Birds of America
By John James Audubon, F. R. SS. L. & E.
TROCHILUS ANNA, Less.
PLATE CCLII.--MALES AND FEMALE.
My good friend THOMAS NUTTALL, while travelling from the Rocky Mountains
toward California, happened to observe on a low oak bush a Humming-bird's nest
on which the female was sitting. Having cautiously approached, he secured the
bird with his hat. The male in the meantime fluttered angrily around, but as my
friend had not a gun, he was unable to procure it.
The nest, which he has presented to me, is attached to a small branch, and
several leaves from a twig issuing from it, which have apparently been bent down
for the purpose. It is very small, even for the size of the bird, being an inch
and a half in depth, and an inch and a quarter in breadth externally at the
mouth, while its internal diameter is ten-twelfths, and its depth eight and a
half twelfths. It is of a conical form, and composed of the cottony down
apparently of some species of willow, intermixed with scales of catkins and a
few feathers, and lined with the same substances. The eggs, two in number, are
pure white, of a nearly elliptical form, five-twelfths of an inch long, and
three and a quarter twelfths in their greatest breadth.
The figures of the nest and female are taken from the specimens presented
to me by Mr. NUTTALL. Those of the male I made from specimens, for the use of
which I am indebted to Mr. LODDIGE, of London, whose collection of Humming-birds
is unrivalled. This species is the fourth now found within the limits of the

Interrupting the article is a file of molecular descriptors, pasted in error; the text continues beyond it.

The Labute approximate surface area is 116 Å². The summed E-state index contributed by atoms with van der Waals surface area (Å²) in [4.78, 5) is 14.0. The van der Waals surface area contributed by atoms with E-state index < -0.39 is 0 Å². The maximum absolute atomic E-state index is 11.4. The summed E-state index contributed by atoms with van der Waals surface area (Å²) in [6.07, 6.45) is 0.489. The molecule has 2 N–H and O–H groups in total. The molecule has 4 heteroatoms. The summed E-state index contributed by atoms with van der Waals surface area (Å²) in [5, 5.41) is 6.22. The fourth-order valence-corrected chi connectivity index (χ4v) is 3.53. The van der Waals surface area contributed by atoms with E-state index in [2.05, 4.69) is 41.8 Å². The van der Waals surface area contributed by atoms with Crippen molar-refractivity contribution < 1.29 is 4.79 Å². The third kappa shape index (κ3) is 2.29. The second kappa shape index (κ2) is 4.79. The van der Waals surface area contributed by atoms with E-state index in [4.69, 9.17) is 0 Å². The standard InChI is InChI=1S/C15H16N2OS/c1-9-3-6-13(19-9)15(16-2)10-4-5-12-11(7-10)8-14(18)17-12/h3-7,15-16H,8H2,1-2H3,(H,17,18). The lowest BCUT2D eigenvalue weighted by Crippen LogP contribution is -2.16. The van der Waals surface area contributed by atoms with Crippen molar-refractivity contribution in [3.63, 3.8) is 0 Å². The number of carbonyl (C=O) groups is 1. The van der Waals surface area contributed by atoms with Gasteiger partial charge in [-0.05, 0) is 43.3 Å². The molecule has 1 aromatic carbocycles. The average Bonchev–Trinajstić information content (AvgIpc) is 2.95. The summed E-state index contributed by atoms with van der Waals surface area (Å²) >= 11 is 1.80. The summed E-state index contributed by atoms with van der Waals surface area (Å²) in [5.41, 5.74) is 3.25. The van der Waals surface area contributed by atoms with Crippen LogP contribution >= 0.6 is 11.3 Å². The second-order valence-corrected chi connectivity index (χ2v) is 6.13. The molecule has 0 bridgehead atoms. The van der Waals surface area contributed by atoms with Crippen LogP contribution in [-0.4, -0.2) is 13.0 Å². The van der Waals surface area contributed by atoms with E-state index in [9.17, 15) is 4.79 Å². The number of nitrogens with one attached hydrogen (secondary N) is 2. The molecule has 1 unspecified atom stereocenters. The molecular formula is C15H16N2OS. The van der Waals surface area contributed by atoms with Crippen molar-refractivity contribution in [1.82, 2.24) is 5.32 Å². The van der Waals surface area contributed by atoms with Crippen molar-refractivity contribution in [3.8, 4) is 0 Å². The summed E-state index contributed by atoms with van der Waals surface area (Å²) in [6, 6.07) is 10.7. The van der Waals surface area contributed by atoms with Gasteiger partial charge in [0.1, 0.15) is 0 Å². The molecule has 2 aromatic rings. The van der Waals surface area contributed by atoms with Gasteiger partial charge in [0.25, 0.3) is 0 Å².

OISEAU-MOUCHE ANNA, Ornismya Anna, Less. Traite d'Ornith., P. 281.
ANNA HUMMING-BIRD, Trochilus Anna, Aud. Orn. Biog., vol. v. p. 238.
Male, 3 10/12, wing, 2 1/12.
Rocky Mountains towards California. Common. Migratory.
Bill long, very slender, cylindrical, slightly depressed at the base,
acuminate; upper mandible with the dorsal line straight, the ridge narrow at the
base and convex toward the end, the sides convex, the edges overlapping; lower
mandible with the angle very long and extremely narrow, the dorsal line slightly
decurvate, the tip forming a very slender point. Nostrils basal, linear.
Head of ordinary size, oblong; neck short; body slender. Feet very small;
tarsus extremely short, rather stout, feathered more than half-way down; toes
small, the lateral equal, the middle toe not much longer, the hind toe a little
shorter than the lateral; anterior toes united at the base; claws rather long,
stout, arched, compressed, laterally grooved, very acute.
Plumage soft and blended; feathers on the upper part of the head, cheeks,
and throat, oblongo-obovate, with their filaments toward the end thickened and
flattened, with metallic gloss, those on the sides of the neck more elongated.
Wings rather long, extremely narrow, somewhat falcate; the primaries rapidly
graduated, the first being longest; the number of quills sixteen. Tail of
moderate length, emarginate and rounded.
Bill and feet black. The compact feathers of the head, cheeks, and throat
are blood-red, changing to gold, and having a tinge of blue; the upper parts
light gold-green; the quills and tail-feathers dusky brown; the lower parts
Length to end of tail 3 10/12 inches; bill along the ridge 10/12; wing from
flexure 2 1/12; tail 1 1/4; tarsus 2/12; hind toe (1 1/2)/12, its claw
(1 1/4)/12; middle toe (2 1/2)/12, its claw (1 1/2)/12.
The female differs from the male in several respects. The tail is rounded,
without emargination; the metallic feathers are reduced to an irregular patch on
the throat; the upper part of the head and the cheeks are greenish-grey, the
upper parts glossy green as in the male, the wings dusky, the middle
tail-feathers green, the rest greenish-grey at the base, black toward the end,
with the tip white; the lower parts dull grey, the sides tinged with green.
Length to end of tail 3 9/12 inches; bill along the ridge (9 1/4)/12; wing
from flexure 2; tail 1 1/4.